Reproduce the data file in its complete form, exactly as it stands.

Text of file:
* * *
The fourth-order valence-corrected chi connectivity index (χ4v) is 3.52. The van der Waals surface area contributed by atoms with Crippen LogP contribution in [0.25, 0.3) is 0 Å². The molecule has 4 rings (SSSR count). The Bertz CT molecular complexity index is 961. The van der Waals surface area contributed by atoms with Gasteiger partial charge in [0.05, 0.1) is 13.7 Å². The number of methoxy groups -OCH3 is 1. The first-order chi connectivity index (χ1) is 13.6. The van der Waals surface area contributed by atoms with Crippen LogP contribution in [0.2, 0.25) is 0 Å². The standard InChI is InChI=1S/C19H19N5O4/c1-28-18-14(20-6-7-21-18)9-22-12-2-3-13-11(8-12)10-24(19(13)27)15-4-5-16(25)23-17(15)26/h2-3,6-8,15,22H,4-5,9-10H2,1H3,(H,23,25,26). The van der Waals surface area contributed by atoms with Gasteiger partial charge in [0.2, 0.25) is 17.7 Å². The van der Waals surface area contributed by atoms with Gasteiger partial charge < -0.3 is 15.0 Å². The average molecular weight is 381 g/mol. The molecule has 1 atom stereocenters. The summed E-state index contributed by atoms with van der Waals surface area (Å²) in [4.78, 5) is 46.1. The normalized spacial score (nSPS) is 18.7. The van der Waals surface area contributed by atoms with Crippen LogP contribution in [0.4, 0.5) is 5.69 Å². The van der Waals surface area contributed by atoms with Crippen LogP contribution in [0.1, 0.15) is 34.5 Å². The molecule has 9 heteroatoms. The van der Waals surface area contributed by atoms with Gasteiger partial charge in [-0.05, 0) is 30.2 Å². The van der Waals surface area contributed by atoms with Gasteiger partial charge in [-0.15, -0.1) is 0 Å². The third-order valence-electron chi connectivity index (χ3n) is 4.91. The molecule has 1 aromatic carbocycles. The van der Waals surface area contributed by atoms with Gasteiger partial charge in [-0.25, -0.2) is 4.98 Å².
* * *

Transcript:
The fourth-order valence-corrected chi connectivity index (χ4v) is 3.52. The van der Waals surface area contributed by atoms with Crippen LogP contribution in [0.25, 0.3) is 0 Å². The molecule has 4 rings (SSSR count). The Bertz CT molecular complexity index is 961. The van der Waals surface area contributed by atoms with Gasteiger partial charge in [0.05, 0.1) is 13.7 Å². The number of methoxy groups -OCH3 is 1. The first-order chi connectivity index (χ1) is 13.6. The van der Waals surface area contributed by atoms with Crippen LogP contribution in [0.2, 0.25) is 0 Å². The standard InChI is InChI=1S/C19H19N5O4/c1-28-18-14(20-6-7-21-18)9-22-12-2-3-13-11(8-12)10-24(19(13)27)15-4-5-16(25)23-17(15)26/h2-3,6-8,15,22H,4-5,9-10H2,1H3,(H,23,25,26). The van der Waals surface area contributed by atoms with Gasteiger partial charge in [0.2, 0.25) is 17.7 Å². The van der Waals surface area contributed by atoms with Gasteiger partial charge < -0.3 is 15.0 Å². The average molecular weight is 381 g/mol. The molecule has 1 atom stereocenters. The summed E-state index contributed by atoms with van der Waals surface area (Å²) in [4.78, 5) is 46.1. The normalized spacial score (nSPS) is 18.7. The van der Waals surface area contributed by atoms with Crippen LogP contribution in [0.4, 0.5) is 5.69 Å². The van der Waals surface area contributed by atoms with Crippen LogP contribution in [0.1, 0.15) is 34.5 Å². The molecule has 9 heteroatoms. The van der Waals surface area contributed by atoms with Gasteiger partial charge in [-0.05, 0) is 30.2 Å². The van der Waals surface area contributed by atoms with Gasteiger partial charge in [-0.15, -0.1) is 0 Å². The third-order valence-electron chi connectivity index (χ3n) is 4.91. The molecule has 1 aromatic carbocycles. The van der Waals surface area contributed by atoms with Gasteiger partial charge in [-0.25, -0.2) is 4.98 Å².